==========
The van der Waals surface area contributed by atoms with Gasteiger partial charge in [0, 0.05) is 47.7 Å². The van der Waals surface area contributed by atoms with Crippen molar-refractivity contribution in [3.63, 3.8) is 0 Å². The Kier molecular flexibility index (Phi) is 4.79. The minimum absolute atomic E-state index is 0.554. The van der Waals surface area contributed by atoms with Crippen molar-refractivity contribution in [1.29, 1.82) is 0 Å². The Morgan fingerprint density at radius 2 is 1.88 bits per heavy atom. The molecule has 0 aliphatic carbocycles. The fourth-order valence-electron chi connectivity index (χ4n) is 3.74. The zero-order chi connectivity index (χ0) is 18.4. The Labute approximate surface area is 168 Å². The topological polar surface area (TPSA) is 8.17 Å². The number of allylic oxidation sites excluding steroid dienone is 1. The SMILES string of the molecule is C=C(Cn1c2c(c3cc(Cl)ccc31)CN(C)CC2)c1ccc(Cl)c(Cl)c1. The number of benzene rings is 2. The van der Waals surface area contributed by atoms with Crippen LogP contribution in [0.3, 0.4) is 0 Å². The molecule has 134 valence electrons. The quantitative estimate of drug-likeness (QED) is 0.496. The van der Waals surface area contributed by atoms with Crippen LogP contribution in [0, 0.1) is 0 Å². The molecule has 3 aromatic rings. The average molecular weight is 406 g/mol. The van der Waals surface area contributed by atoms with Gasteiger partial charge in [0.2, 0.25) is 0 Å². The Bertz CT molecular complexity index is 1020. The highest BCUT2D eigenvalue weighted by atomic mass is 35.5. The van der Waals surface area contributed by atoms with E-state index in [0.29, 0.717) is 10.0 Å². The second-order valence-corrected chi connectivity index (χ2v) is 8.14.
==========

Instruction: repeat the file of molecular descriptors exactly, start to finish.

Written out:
The van der Waals surface area contributed by atoms with Gasteiger partial charge in [0, 0.05) is 47.7 Å². The van der Waals surface area contributed by atoms with Crippen molar-refractivity contribution in [3.63, 3.8) is 0 Å². The Kier molecular flexibility index (Phi) is 4.79. The minimum absolute atomic E-state index is 0.554. The van der Waals surface area contributed by atoms with Crippen molar-refractivity contribution in [1.29, 1.82) is 0 Å². The Morgan fingerprint density at radius 2 is 1.88 bits per heavy atom. The molecule has 0 aliphatic carbocycles. The fourth-order valence-electron chi connectivity index (χ4n) is 3.74. The zero-order chi connectivity index (χ0) is 18.4. The Labute approximate surface area is 168 Å². The topological polar surface area (TPSA) is 8.17 Å². The number of allylic oxidation sites excluding steroid dienone is 1. The SMILES string of the molecule is C=C(Cn1c2c(c3cc(Cl)ccc31)CN(C)CC2)c1ccc(Cl)c(Cl)c1. The number of benzene rings is 2. The van der Waals surface area contributed by atoms with Crippen LogP contribution in [0.3, 0.4) is 0 Å². The molecule has 134 valence electrons. The quantitative estimate of drug-likeness (QED) is 0.496. The van der Waals surface area contributed by atoms with Crippen LogP contribution in [0, 0.1) is 0 Å². The molecule has 3 aromatic rings. The average molecular weight is 406 g/mol. The van der Waals surface area contributed by atoms with Gasteiger partial charge in [0.2, 0.25) is 0 Å². The Bertz CT molecular complexity index is 1020. The highest BCUT2D eigenvalue weighted by atomic mass is 35.5. The van der Waals surface area contributed by atoms with E-state index in [0.29, 0.717) is 10.0 Å². The second-order valence-corrected chi connectivity index (χ2v) is 8.14.